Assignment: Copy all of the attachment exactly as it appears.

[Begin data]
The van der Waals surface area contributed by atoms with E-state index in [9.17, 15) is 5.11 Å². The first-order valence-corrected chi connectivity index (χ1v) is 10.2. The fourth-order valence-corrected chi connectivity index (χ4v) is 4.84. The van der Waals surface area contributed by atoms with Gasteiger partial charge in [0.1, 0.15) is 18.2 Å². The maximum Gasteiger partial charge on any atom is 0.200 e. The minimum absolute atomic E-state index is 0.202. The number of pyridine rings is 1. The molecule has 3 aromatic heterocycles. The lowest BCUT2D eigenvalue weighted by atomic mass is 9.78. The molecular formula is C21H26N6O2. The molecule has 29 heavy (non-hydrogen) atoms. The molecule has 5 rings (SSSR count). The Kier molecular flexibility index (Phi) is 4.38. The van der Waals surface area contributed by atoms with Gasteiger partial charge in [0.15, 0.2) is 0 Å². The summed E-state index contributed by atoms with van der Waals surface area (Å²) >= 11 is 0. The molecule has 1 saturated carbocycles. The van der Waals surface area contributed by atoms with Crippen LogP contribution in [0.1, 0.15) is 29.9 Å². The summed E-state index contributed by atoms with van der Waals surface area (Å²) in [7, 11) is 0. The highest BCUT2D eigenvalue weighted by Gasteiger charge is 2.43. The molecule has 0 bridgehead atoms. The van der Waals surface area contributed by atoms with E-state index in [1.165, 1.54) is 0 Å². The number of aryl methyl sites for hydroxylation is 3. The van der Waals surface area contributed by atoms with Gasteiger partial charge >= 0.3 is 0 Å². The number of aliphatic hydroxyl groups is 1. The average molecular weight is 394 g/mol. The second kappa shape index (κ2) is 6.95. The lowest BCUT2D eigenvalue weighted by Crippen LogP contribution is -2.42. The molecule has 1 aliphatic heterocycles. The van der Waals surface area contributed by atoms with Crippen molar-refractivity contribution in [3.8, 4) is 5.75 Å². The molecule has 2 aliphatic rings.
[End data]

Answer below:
The van der Waals surface area contributed by atoms with E-state index in [9.17, 15) is 5.11 Å². The first-order valence-corrected chi connectivity index (χ1v) is 10.2. The fourth-order valence-corrected chi connectivity index (χ4v) is 4.84. The van der Waals surface area contributed by atoms with Gasteiger partial charge in [0.1, 0.15) is 18.2 Å². The maximum Gasteiger partial charge on any atom is 0.200 e. The minimum absolute atomic E-state index is 0.202. The number of pyridine rings is 1. The molecule has 3 aromatic heterocycles. The lowest BCUT2D eigenvalue weighted by atomic mass is 9.78. The molecular formula is C21H26N6O2. The molecule has 29 heavy (non-hydrogen) atoms. The molecule has 5 rings (SSSR count). The Kier molecular flexibility index (Phi) is 4.38. The van der Waals surface area contributed by atoms with Gasteiger partial charge in [0.15, 0.2) is 0 Å². The summed E-state index contributed by atoms with van der Waals surface area (Å²) >= 11 is 0. The molecule has 1 saturated carbocycles. The van der Waals surface area contributed by atoms with Crippen LogP contribution in [0.1, 0.15) is 29.9 Å². The summed E-state index contributed by atoms with van der Waals surface area (Å²) in [7, 11) is 0. The highest BCUT2D eigenvalue weighted by Gasteiger charge is 2.43. The molecule has 0 bridgehead atoms. The van der Waals surface area contributed by atoms with E-state index in [1.165, 1.54) is 0 Å². The number of aryl methyl sites for hydroxylation is 3. The van der Waals surface area contributed by atoms with Gasteiger partial charge >= 0.3 is 0 Å². The number of aliphatic hydroxyl groups is 1. The average molecular weight is 394 g/mol. The second kappa shape index (κ2) is 6.95. The lowest BCUT2D eigenvalue weighted by Crippen LogP contribution is -2.42. The molecule has 1 aliphatic heterocycles. The van der Waals surface area contributed by atoms with Crippen molar-refractivity contribution in [3.8, 4) is 5.75 Å². The molecule has 2 aliphatic rings.